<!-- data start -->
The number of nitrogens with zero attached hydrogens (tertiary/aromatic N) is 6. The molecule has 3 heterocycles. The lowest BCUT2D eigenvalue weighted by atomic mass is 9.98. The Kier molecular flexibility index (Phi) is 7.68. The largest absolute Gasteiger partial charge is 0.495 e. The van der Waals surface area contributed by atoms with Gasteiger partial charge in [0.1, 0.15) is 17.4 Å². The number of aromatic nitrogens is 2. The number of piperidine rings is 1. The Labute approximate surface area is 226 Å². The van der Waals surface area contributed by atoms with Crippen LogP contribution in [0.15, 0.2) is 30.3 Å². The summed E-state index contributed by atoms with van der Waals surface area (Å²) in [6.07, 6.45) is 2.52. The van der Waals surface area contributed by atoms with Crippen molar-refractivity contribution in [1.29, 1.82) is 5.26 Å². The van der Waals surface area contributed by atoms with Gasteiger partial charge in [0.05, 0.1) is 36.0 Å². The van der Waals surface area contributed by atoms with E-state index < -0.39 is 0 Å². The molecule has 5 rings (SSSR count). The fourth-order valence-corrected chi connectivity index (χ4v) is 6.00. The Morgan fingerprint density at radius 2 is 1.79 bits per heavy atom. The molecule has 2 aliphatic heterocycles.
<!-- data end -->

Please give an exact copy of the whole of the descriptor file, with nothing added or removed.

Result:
The number of nitrogens with zero attached hydrogens (tertiary/aromatic N) is 6. The molecule has 3 heterocycles. The lowest BCUT2D eigenvalue weighted by atomic mass is 9.98. The Kier molecular flexibility index (Phi) is 7.68. The largest absolute Gasteiger partial charge is 0.495 e. The van der Waals surface area contributed by atoms with Gasteiger partial charge in [0.1, 0.15) is 17.4 Å². The number of aromatic nitrogens is 2. The number of piperidine rings is 1. The Labute approximate surface area is 226 Å². The van der Waals surface area contributed by atoms with Crippen LogP contribution in [0.15, 0.2) is 30.3 Å². The summed E-state index contributed by atoms with van der Waals surface area (Å²) in [6.07, 6.45) is 2.52. The van der Waals surface area contributed by atoms with Crippen molar-refractivity contribution in [1.29, 1.82) is 5.26 Å². The van der Waals surface area contributed by atoms with Gasteiger partial charge in [0.05, 0.1) is 36.0 Å². The van der Waals surface area contributed by atoms with E-state index < -0.39 is 0 Å². The molecule has 5 rings (SSSR count). The fourth-order valence-corrected chi connectivity index (χ4v) is 6.00. The Morgan fingerprint density at radius 2 is 1.79 bits per heavy atom. The molecule has 2 aliphatic heterocycles.